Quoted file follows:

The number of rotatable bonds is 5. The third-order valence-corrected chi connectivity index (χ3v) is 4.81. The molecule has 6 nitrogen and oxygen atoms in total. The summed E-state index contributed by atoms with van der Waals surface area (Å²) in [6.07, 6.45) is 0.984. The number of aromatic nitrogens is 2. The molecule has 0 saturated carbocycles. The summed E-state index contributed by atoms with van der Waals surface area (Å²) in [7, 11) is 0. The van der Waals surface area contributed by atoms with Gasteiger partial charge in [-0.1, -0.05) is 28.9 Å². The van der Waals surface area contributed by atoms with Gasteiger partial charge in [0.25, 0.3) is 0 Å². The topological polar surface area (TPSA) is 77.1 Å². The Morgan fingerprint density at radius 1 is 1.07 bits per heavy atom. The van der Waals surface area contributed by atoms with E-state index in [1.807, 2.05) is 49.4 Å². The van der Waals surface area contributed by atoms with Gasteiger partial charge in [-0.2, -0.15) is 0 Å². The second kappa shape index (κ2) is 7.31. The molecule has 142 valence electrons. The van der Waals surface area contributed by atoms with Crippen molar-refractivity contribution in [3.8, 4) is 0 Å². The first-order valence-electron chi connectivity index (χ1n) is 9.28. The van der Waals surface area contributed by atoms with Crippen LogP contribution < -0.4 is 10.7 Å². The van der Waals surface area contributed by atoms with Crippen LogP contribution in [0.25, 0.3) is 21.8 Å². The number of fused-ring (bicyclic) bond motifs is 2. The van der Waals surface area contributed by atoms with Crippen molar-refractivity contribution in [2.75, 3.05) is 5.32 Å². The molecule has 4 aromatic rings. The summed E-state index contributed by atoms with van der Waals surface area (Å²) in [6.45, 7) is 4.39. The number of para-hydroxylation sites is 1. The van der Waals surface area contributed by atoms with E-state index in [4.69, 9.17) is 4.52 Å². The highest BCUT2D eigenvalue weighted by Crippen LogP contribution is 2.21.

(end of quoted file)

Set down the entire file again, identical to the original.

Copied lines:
The number of rotatable bonds is 5. The third-order valence-corrected chi connectivity index (χ3v) is 4.81. The molecule has 6 nitrogen and oxygen atoms in total. The summed E-state index contributed by atoms with van der Waals surface area (Å²) in [6.07, 6.45) is 0.984. The number of aromatic nitrogens is 2. The molecule has 0 saturated carbocycles. The summed E-state index contributed by atoms with van der Waals surface area (Å²) in [7, 11) is 0. The van der Waals surface area contributed by atoms with Gasteiger partial charge in [-0.1, -0.05) is 28.9 Å². The van der Waals surface area contributed by atoms with Gasteiger partial charge in [0.25, 0.3) is 0 Å². The topological polar surface area (TPSA) is 77.1 Å². The Morgan fingerprint density at radius 1 is 1.07 bits per heavy atom. The van der Waals surface area contributed by atoms with E-state index in [1.807, 2.05) is 49.4 Å². The van der Waals surface area contributed by atoms with Gasteiger partial charge in [-0.2, -0.15) is 0 Å². The second kappa shape index (κ2) is 7.31. The molecule has 142 valence electrons. The van der Waals surface area contributed by atoms with Crippen molar-refractivity contribution in [3.8, 4) is 0 Å². The first-order valence-electron chi connectivity index (χ1n) is 9.28. The van der Waals surface area contributed by atoms with Crippen LogP contribution < -0.4 is 10.7 Å². The van der Waals surface area contributed by atoms with Crippen LogP contribution in [0.25, 0.3) is 21.8 Å². The number of fused-ring (bicyclic) bond motifs is 2. The van der Waals surface area contributed by atoms with Crippen molar-refractivity contribution in [2.75, 3.05) is 5.32 Å². The molecule has 4 aromatic rings. The summed E-state index contributed by atoms with van der Waals surface area (Å²) in [6.45, 7) is 4.39. The number of para-hydroxylation sites is 1. The van der Waals surface area contributed by atoms with E-state index in [4.69, 9.17) is 4.52 Å². The highest BCUT2D eigenvalue weighted by Crippen LogP contribution is 2.21.